Assuming Mary has not actually gained weight, we could say that she has every right to perhaps be offended by George’s somewhat rude comment, but it would make no sense for her to worry about her body image, since there is apparently nothing to worry about. Despite this, it is easy to imagine how Mary may go home and begin looking in the mirror, worrying about the way her clothes fit, or anxiously schedule her next gym workout. If the situation played out in this fashion, we could begin to see the dangers in identifying with the projections of others: we literally begin to lose our ability to trust our own perceptions, views, thought, and feelings. We begin to lose a fundamental grasp of the contents of our own minds. This speaks to the fundamental importance of being able to trust one's self, and to form effective boundaries in the face of projections that are launched at us.


And launched they are, all the time, by virtually everybody. All of us project; we all have aspects of ourselves we wish to be rid of, and we all have unconscious dynamics, so it's inevitable that we engage in this reality-bending endeavor. We all also have weaknesses in our interpersonal boundaries, which means that we are vulnerable to identifying with certain types of projections. When this happens, we enter a shared space of delusion with another person. For obvious reasons, it's not wise to proceed through life sharing a belief in lies.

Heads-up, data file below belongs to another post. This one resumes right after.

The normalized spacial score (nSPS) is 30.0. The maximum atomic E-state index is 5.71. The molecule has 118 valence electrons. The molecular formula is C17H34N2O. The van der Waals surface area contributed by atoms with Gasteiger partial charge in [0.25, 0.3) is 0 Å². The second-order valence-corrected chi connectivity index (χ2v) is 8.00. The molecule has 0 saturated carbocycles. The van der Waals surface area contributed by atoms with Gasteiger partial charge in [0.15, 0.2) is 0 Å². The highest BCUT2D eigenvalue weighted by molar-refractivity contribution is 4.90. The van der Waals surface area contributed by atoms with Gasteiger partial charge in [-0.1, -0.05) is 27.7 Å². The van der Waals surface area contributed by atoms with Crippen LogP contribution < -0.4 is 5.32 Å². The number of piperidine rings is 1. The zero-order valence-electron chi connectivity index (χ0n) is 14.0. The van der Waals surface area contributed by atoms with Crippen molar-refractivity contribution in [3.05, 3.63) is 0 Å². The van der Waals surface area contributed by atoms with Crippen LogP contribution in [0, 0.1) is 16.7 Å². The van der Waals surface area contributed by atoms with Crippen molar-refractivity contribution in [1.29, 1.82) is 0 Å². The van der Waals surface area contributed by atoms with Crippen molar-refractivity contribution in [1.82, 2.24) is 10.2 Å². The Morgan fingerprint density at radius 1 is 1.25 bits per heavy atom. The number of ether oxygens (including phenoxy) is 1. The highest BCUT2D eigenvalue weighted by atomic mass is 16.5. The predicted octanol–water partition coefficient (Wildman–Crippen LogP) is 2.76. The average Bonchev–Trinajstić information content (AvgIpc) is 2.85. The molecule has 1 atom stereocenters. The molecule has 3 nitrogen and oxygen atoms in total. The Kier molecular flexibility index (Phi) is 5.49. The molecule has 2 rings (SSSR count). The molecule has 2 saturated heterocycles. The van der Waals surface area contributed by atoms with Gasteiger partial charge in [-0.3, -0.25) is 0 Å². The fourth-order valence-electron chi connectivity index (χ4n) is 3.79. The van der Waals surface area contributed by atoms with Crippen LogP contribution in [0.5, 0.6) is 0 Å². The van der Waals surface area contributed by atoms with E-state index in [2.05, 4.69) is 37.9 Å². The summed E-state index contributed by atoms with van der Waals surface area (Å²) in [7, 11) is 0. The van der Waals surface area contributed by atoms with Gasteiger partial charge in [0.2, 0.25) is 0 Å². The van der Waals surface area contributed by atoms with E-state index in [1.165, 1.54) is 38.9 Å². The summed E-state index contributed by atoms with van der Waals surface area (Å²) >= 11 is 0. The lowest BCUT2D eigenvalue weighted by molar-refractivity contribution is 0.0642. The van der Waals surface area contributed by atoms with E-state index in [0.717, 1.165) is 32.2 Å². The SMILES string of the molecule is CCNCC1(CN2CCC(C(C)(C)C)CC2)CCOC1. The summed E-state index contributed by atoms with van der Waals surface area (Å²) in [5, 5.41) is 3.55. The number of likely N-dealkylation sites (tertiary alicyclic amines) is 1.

Many important relationships in people's lives can be partially or wholly built on projection and projective identification. One common coupling that contains this dynamic is the pairing of the constantly frustrated critic with the seemingly incompetent, bumbling partner. Employers and employees, married and dating couples, and parents and children often bring this matrix of projective identification to their ongoing relationships, much to everyone's discomfort.